· It is a bit cliché, but true. Time flies. I know so many people who are either pregnant, or have very small children that are so overjoyed at the new life that has been brought into their world. With this new life comes a lack a of sleep, mysterious spit up stains on your own clothes, stress over what germs may be on the pacifier that just fell on the ground, stress over what germs your baby may pick up from the stranger who wants to hold your precious baby in the mall, worry over which formula will provide the best nutrients for your baby’s growing body, worry, stress, worry, sleeplessness, worry, stress, but inevitably…JOY. Let me tell you, by the time that precious baby turns 13, all those moments you spent sanitizing a dirty, germy pacifier, choosing the right formula, catching extra sleep, or worrying over what germ your baby may have picked up in the mall won’t matter anymore, because you will then be too busy trying to remember where the last 13 years went. Be grateful for the time you have and cherish it.
· Realize that you and your spouse are going to differ in your parenting styles. Period. You should have a basic groundwork for how you are going to raise your children, but there are going to be times that you disagree. Spending the next 18 years of your children’s lives in disagreement over how to raise your children will not benefit anyone. I believe that there is an order to be followed in the household. God, father, mother, children. When this order is disrupted, there are problems. However, basing your family’s foundation on the verse, “as for me and my household, we will serve the Lord” (Joshua 24:15) you are laying the groundwork for a peaceful partnership in parenting.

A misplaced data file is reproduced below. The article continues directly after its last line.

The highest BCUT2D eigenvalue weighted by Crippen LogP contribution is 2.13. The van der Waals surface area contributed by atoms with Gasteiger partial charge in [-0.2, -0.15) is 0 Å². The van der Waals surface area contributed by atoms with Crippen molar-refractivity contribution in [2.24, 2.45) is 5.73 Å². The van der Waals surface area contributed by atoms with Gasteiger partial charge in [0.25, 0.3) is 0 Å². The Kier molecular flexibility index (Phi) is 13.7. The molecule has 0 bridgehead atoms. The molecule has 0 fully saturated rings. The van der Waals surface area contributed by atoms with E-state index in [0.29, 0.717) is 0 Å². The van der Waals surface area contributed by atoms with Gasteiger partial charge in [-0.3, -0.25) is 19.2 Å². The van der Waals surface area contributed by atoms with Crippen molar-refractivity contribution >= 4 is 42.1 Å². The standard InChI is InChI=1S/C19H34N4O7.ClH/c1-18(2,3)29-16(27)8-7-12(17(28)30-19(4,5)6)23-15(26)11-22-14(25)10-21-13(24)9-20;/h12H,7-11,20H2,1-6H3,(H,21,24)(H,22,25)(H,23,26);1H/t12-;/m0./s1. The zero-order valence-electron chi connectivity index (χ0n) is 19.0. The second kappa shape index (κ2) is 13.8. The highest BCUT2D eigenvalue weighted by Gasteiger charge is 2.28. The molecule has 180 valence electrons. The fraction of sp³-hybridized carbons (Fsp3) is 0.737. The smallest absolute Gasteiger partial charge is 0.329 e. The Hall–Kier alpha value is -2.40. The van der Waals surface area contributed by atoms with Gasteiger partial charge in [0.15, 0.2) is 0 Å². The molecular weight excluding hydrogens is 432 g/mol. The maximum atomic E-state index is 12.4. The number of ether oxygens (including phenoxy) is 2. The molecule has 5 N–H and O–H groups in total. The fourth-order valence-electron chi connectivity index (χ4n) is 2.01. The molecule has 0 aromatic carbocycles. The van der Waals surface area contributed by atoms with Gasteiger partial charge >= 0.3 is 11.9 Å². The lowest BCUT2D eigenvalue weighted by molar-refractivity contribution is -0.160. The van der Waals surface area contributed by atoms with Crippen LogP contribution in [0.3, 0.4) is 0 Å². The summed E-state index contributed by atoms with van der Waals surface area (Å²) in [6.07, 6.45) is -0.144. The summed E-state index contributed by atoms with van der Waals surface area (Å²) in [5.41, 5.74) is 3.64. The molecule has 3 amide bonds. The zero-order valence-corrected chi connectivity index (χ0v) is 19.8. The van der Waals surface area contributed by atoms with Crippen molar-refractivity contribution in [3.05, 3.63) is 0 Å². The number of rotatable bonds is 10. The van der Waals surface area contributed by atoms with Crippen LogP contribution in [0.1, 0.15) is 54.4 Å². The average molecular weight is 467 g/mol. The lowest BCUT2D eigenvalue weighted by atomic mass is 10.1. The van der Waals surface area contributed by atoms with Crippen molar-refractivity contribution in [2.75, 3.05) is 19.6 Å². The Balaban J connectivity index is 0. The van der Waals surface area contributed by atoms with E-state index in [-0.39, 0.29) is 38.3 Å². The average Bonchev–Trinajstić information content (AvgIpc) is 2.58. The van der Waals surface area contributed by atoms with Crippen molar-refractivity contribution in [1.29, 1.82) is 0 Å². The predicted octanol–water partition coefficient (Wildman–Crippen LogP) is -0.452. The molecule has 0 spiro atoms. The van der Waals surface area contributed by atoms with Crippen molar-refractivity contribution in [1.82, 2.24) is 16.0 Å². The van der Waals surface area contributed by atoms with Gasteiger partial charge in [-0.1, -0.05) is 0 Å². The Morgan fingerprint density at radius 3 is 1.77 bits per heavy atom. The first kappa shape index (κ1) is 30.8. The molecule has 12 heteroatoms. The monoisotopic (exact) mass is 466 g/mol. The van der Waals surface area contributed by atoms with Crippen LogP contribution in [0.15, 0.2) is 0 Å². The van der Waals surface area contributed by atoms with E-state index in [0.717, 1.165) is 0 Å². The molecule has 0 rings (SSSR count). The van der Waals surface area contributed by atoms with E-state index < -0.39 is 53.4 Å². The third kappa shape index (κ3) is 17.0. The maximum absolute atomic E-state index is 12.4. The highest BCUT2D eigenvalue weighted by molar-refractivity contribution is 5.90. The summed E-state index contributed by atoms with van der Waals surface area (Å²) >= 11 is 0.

· Raising children is stressful, and expensive. No doubt about that. But, it is also fun. One of my biggest regrets of the past 13 years is not laughing enough. While you should definitely take parenting seriously, you should allow yourself to laugh and not take yourself so seriously. You will make mistakes along the way. We are imperfect people, we made imperfect kids, the combination is bound to lead to some funny (and some not so funny) events along the way. So, allow yourself to laugh. Plus, as my husband likes to say, laugh lines are prettier than frown lines!
· I heard not too long ago someone say something like, “you shouldn’t take credit for all of your child’s successes, and you shouldn’t take credit for all of your child’s failures”. This is one of the hardest lessons for me. I have no problem with the not taking credit for his successes. However, the failures I take on almost completely. This goes back to wanting to protect my child to a fault. We, as parents, have to allow our child to fail, and succeed, on their own, and allow them to take credit for both. It makes them stronger, higher functioning adults.